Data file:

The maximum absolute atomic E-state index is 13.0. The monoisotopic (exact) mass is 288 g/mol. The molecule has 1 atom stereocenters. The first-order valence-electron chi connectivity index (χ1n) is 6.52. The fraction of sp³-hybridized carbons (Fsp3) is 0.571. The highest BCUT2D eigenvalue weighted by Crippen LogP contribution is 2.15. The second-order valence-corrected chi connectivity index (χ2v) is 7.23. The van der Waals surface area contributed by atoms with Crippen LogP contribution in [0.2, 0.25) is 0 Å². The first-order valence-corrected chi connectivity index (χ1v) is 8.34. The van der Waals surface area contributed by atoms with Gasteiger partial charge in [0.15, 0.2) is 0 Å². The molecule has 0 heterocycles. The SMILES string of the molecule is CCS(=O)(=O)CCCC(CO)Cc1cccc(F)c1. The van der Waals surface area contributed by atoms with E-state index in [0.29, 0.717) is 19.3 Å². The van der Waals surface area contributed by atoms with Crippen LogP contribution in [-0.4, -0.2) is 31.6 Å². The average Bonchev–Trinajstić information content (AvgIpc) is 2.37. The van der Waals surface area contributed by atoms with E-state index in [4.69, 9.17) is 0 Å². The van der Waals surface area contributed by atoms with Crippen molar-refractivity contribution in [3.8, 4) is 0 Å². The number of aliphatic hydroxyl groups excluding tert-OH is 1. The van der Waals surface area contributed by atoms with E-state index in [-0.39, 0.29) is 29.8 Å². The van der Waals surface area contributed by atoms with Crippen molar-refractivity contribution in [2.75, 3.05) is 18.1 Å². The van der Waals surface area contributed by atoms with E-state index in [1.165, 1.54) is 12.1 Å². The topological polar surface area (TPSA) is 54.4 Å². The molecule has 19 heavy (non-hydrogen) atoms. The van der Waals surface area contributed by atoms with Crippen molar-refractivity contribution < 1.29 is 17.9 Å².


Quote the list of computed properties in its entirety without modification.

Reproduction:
The maximum absolute atomic E-state index is 13.0. The monoisotopic (exact) mass is 288 g/mol. The molecule has 1 atom stereocenters. The first-order valence-electron chi connectivity index (χ1n) is 6.52. The fraction of sp³-hybridized carbons (Fsp3) is 0.571. The highest BCUT2D eigenvalue weighted by Crippen LogP contribution is 2.15. The second-order valence-corrected chi connectivity index (χ2v) is 7.23. The van der Waals surface area contributed by atoms with Crippen LogP contribution in [0.2, 0.25) is 0 Å². The first-order valence-corrected chi connectivity index (χ1v) is 8.34. The van der Waals surface area contributed by atoms with Gasteiger partial charge in [0.15, 0.2) is 0 Å². The molecule has 0 heterocycles. The SMILES string of the molecule is CCS(=O)(=O)CCCC(CO)Cc1cccc(F)c1. The van der Waals surface area contributed by atoms with E-state index in [0.29, 0.717) is 19.3 Å². The van der Waals surface area contributed by atoms with Crippen LogP contribution in [-0.4, -0.2) is 31.6 Å². The average Bonchev–Trinajstić information content (AvgIpc) is 2.37. The van der Waals surface area contributed by atoms with E-state index in [4.69, 9.17) is 0 Å². The van der Waals surface area contributed by atoms with Crippen molar-refractivity contribution in [3.8, 4) is 0 Å². The number of aliphatic hydroxyl groups excluding tert-OH is 1. The van der Waals surface area contributed by atoms with E-state index in [-0.39, 0.29) is 29.8 Å². The van der Waals surface area contributed by atoms with Crippen molar-refractivity contribution in [2.75, 3.05) is 18.1 Å². The van der Waals surface area contributed by atoms with E-state index in [1.165, 1.54) is 12.1 Å². The topological polar surface area (TPSA) is 54.4 Å². The molecule has 19 heavy (non-hydrogen) atoms. The van der Waals surface area contributed by atoms with Crippen molar-refractivity contribution < 1.29 is 17.9 Å².